The winning research project for last year’s Dairy Industry Vet of the Future Award looked at antibody levels in colostrum. Laura Bowyer finds out more.
Antibody intake has a clear effect on calf growth rates, according to Sam Bowker, vet at Willows Veterinary Group, Cheshire, and winner of the Dairy Industry Vet of the Future, an annual award presented at the Dairy Show.
Heifer calf management is often overlooked on dairy farms, which Mr Bowker says is surprising given heifers are usually the most genetically valuable animals in the herd, and colostrum intake is key.
He says: “Good colostrum management has long been known to be essential in calf management – there are lots of studies linking passive transfer of antibodies in colostrum to disease in calves, particularly scours and pneumonia.
“Evidence suggests antibody levels, provided by colostrum, affect growth rates, which appears to make logical sense. If failure of passive transfer occurs, the animal is at higher risk of disease occurrence and therefore more likely to suffer reductions in growth rate.”
There is also an increasing evidence base showing early-life factors, including pre-weaning growth rate, are important in determining the future productivity of heifers when they enter the milking herd, including milk production, fertility and longevity.
Mr Bowker says it is therefore all the more important to get heifer calves off to a good start to maximise lifetime profitability.
He was nominated by Cambridge University where he studied, with his final-year project which examined how antibody levels from colostrum affect growth rates in pre-weaning dairy calves.
Mr Bowker says he chose his project subject because of a particular interest in youngstock, having been responsible for calves growing up on the family dairy farm near Exeter.
He says: “The aim of this study was to look into whether antibody levels from colostrum had any direct effect on growth rates, meaning if a calf receives higher amounts of antibody from colostrum, will it grow faster in the period up to weaning?”
In the study, 86 dairy heifer calves from three farms in Devon were blood sampled between two and seven days old for serum total protein values to assess antibody levels in blood, received from colostrum.
Calves were weighed at birth then at various intervals up to weaning
at eight weeks old.
Mr Bowker says: “Results showed if calves had an antibody level of less than 4.8g/dL, they grew significantly slower; at 130g per day less than those with an antibody level of more than 4.8g/dL.
“This level is around the commonly accepted cut off for failure of passive transfer of 5.2g/dL.
“The likely reason for this finding is calves which fail passive transfer, so those which are not receiving enough antibody from colostrum, are more likely to develop disease.
“As a result, they grow more slowly in the pre-weaning period. This is likely to have long-term effects on productivity, as these diseases can cause long-term damage, such as scours leading to gut damage and pneumonia causing lung damage.”
The study also found if a calf had an antibody level much higher than 4.8g/dL, for example 7.2g/dL, it did not appear to grow any faster than a calf with an adequate but lower level of antibody, such as 5.8g/dL.
This is because the antibody level does not seem to have a direct effect on growth rate once a calf has received enough to prevent disease.
Mr Bowker says: “Practically, this study reinforces the need for good colostrum management, as it is essential dairy heifer calves receive enough antibodies from colostrum to enable them to grow in the pre-weaning period.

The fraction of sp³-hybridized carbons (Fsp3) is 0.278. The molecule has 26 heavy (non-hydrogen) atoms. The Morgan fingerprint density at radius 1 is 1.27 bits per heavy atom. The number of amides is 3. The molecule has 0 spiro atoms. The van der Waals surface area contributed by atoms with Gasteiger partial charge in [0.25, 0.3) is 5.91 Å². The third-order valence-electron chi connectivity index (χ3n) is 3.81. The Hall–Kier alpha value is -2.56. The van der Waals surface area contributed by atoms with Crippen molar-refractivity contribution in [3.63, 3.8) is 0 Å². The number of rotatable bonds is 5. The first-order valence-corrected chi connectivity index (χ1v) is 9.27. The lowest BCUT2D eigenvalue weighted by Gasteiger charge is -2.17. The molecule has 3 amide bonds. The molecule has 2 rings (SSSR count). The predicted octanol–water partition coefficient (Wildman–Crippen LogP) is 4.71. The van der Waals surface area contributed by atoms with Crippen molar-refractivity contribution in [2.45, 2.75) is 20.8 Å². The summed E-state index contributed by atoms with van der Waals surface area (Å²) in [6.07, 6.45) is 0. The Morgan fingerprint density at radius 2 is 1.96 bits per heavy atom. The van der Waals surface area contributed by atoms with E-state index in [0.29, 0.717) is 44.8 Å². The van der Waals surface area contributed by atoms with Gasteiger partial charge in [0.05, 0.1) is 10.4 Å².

“This, in turn, will make them more productive and therefore profitable when they enter the milking herd.”
The study showed the value of measuring antibody levels to assess effectiveness of colostrum management and passive transfer.
Mr Bowker says farms on the study were fairly happy with their colostrum management before the study, but were surprised at the number of calves which had not received enough antibodies.
He says: “Without measuring, it is difficult to know for sure calves are getting enough. Blood samples can be quickly analysed to check whether the current farm protocol is working – it would be worth speaking to your vet about this.
“Measuring quality of colostrum using a colostrometer can be useful to make sure calves are receiving enough antibodies. This should be discussed with your vet.”
Since starting work post-graduation, Mr Bowker says he has loved his first year in practice. He has been exposed to all aspects of farming, from surgery to herd health, but has also been able to continue his interest in youngstock.
He has noticed a number of farmers are rearing calves fairly well up to weaning, but says a large number of calves experience significant checks in growth rate in the post-weaning period – the transition from a milk-fed calf to a ruminant.
He says: “As such, a lot of the good work from before weaning is undone and farmers can struggle to rear heifers big enough to calve at 22-24 months, which is the most profitable age of first calving.”
With this in mind, the Willows Veterinary Group has enabled him to start a project looking at growth rates around weaning. Building on his final-year project, dairy heifer calves from two farms are being blood sampled between two and seven days and weighed every four weeks up to 16 weeks old.
Mr Bowker says: “This will allow analysis of longer term effects of antibody levels from colostrum.
“In addition, one of the farms is trialling two different weaning methods, either abrupt or graduated, to assess if there is any difference in the post-weaning growth rate. The aim of this is to determine which method of weaning is better at preventing or reducing the post-weaning growth rate check experienced on many farms.”